“Right now, the American Red Cross encourages healthy, eligible individuals to schedule a blood or platelet donation appointment at redcrossblood.org to help maintain a sufficient blood supply and avoid any potential shortages. Donating blood is a safe process and people should not hesitate to give or receive blood. The need for blood is constant, and volunteer donors are the only source of blood for those in need of transfusions.”

5. Make a donation

While many of us are busy hunkering down and pouring over the latest CDC recommendations, millions of nonprofit professionals all over the world are working to continue to deliver services and implement programs, uninterrupted. And that’s going to be really, really difficult. 
And so if you have the resources, consider making a donation to your favorite organization. Whether they’re on the front lines of the fight to quell the coronavirus, or their mission is entirely unrelated to the current crisis, your dollars will make a big difference.

6. Give Thanks

Take some time over the month to give thanks in your office or home, decorate a box or plastic pumpkin and encourage staff and or family members to place those notes in the container. Share those thankful notes at your next office staffing or holiday get together.

7. Thank Your Local Small Businesses by Posting Your Love for Them Online

One way you can show your gratitude for your community this Thanksgiving is by supporting your local small businesses with your money and your praise. If you haven’t given them a five-star rating on the top search engines, take five minutes to write them a review or donate to their website. Tag them in your social media posts and spread the good word. The owners will always appreciate organic publicity, so be generous with your praise, and keep small businesses alive and thriving.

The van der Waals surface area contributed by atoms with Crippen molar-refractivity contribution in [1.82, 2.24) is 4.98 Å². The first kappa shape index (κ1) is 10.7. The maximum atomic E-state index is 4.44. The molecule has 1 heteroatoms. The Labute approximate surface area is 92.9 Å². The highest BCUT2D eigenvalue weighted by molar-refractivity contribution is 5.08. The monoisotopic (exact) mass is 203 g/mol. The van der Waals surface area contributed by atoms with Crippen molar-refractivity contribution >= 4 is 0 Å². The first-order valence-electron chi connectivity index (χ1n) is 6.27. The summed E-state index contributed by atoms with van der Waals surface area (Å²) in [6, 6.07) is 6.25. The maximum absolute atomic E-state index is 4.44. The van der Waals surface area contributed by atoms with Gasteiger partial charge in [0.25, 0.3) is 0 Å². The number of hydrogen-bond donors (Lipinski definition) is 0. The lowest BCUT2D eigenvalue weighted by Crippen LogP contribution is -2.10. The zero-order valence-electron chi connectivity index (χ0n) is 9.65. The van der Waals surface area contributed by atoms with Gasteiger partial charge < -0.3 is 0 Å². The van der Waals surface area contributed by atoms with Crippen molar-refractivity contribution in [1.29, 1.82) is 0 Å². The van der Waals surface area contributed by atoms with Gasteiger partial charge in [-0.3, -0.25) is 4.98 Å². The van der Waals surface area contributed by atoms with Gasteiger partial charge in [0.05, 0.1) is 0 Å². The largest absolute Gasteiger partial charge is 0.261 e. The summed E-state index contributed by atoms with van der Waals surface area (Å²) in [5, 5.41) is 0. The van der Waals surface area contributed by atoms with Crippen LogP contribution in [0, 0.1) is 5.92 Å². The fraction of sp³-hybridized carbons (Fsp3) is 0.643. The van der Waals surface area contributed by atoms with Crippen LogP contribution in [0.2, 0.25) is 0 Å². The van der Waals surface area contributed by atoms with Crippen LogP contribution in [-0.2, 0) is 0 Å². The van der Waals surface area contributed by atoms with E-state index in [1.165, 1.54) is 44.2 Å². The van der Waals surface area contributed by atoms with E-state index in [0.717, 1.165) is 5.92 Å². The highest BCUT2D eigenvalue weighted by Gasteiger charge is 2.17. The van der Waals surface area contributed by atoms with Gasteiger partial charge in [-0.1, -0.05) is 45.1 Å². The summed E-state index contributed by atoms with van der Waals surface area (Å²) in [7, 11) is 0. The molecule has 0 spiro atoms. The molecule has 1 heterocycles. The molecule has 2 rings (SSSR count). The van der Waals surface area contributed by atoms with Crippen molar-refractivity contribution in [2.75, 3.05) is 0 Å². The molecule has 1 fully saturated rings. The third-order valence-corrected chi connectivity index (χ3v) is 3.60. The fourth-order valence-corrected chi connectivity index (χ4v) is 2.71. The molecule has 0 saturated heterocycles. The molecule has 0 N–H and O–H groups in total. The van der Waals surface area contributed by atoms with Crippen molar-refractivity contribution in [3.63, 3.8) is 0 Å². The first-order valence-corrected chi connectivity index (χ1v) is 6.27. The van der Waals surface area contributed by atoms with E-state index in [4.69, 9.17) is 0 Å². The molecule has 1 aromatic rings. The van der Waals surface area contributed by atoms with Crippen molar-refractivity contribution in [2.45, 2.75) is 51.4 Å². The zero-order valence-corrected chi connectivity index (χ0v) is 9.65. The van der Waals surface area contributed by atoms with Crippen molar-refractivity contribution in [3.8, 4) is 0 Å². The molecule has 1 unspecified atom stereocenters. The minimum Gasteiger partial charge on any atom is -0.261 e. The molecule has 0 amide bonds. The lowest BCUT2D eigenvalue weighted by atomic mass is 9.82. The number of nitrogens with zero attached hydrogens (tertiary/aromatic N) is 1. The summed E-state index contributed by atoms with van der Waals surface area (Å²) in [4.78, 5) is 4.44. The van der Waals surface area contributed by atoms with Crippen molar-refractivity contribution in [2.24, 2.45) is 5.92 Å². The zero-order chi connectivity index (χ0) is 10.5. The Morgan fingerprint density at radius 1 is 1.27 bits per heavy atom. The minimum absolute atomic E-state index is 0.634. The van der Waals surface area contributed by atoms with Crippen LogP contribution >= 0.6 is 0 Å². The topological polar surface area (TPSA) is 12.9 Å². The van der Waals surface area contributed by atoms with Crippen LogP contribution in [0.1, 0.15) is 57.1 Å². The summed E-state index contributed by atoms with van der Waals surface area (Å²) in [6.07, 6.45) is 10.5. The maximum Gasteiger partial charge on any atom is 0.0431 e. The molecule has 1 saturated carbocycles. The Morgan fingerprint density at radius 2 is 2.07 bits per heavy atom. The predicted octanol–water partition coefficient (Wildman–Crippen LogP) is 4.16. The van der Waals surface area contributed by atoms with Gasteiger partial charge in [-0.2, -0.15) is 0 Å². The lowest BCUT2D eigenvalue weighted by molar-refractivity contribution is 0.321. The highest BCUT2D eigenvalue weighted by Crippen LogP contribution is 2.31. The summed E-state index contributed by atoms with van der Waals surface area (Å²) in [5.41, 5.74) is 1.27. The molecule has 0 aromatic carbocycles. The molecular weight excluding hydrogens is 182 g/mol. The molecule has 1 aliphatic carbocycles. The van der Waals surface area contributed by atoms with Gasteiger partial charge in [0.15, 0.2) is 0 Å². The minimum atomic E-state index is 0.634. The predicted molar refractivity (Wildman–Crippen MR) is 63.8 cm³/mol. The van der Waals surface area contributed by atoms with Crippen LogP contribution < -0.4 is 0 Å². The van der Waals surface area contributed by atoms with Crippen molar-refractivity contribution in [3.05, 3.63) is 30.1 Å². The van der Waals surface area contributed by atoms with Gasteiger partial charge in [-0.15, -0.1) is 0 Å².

8. Write a Thank-You Note to Someone You Haven’t Properly Thanked

The practice involves writing a letter thanking someone to whom you have never fully expressed your gratitude. It could be a teacher, a friend, or coworker, or anyone else you want to thank.
Studies have shown that writing and delivering gratitude letters increase happiness significantly for the person writing the letters. So not only will the person receiving your note feel appreciated, you will feel happier too! Spend 15 minutes writing a gratitude letter and experience long-lasting results.

9. Decorate Your Office/Home with Festive and Gratitude-Themed Decor

Does your office or home look welcoming? Put your decorating skills to the test. Consider a flag or sign that spreads happiness and cheer. Plant some fresh flowers. Display a happy pumpkin or two.



10. Take care of yourself!

The best thing you can do to help your community and give back is to stay healthy! Practice good hand hygiene and follow social distancing guidelines to slow the tide of the virus.

*Credit for information in this article from Idealist (Alexis Perrotta) and Positive Psychology.